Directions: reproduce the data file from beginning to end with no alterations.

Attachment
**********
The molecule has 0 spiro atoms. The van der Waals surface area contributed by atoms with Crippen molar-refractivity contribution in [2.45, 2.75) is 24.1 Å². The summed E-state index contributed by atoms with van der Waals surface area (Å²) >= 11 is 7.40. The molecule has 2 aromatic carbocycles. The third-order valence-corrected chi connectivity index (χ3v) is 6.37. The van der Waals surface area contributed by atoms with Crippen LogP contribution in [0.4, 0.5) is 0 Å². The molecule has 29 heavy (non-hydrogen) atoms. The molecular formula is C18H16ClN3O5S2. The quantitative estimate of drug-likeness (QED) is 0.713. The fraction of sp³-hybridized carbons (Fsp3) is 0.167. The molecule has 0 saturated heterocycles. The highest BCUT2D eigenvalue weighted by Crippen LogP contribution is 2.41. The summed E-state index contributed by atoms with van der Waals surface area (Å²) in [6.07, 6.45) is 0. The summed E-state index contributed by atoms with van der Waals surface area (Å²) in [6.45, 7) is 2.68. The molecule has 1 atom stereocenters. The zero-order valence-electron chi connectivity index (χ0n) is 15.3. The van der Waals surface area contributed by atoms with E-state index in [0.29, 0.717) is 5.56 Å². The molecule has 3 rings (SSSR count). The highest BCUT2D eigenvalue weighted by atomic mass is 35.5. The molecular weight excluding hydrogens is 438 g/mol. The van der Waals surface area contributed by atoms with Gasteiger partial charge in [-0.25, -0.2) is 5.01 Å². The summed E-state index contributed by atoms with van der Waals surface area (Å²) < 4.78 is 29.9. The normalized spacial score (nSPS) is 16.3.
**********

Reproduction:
The molecule has 0 spiro atoms. The van der Waals surface area contributed by atoms with Crippen molar-refractivity contribution in [2.45, 2.75) is 24.1 Å². The summed E-state index contributed by atoms with van der Waals surface area (Å²) >= 11 is 7.40. The molecule has 2 aromatic carbocycles. The third-order valence-corrected chi connectivity index (χ3v) is 6.37. The van der Waals surface area contributed by atoms with Crippen LogP contribution in [0.4, 0.5) is 0 Å². The molecule has 29 heavy (non-hydrogen) atoms. The molecular formula is C18H16ClN3O5S2. The quantitative estimate of drug-likeness (QED) is 0.713. The fraction of sp³-hybridized carbons (Fsp3) is 0.167. The molecule has 0 saturated heterocycles. The highest BCUT2D eigenvalue weighted by Crippen LogP contribution is 2.41. The summed E-state index contributed by atoms with van der Waals surface area (Å²) in [6.07, 6.45) is 0. The summed E-state index contributed by atoms with van der Waals surface area (Å²) in [6.45, 7) is 2.68. The molecule has 1 atom stereocenters. The zero-order valence-electron chi connectivity index (χ0n) is 15.3. The van der Waals surface area contributed by atoms with E-state index in [0.29, 0.717) is 5.56 Å². The molecule has 3 rings (SSSR count). The highest BCUT2D eigenvalue weighted by atomic mass is 35.5. The molecular weight excluding hydrogens is 438 g/mol. The van der Waals surface area contributed by atoms with Gasteiger partial charge in [-0.25, -0.2) is 5.01 Å². The summed E-state index contributed by atoms with van der Waals surface area (Å²) < 4.78 is 29.9. The normalized spacial score (nSPS) is 16.3.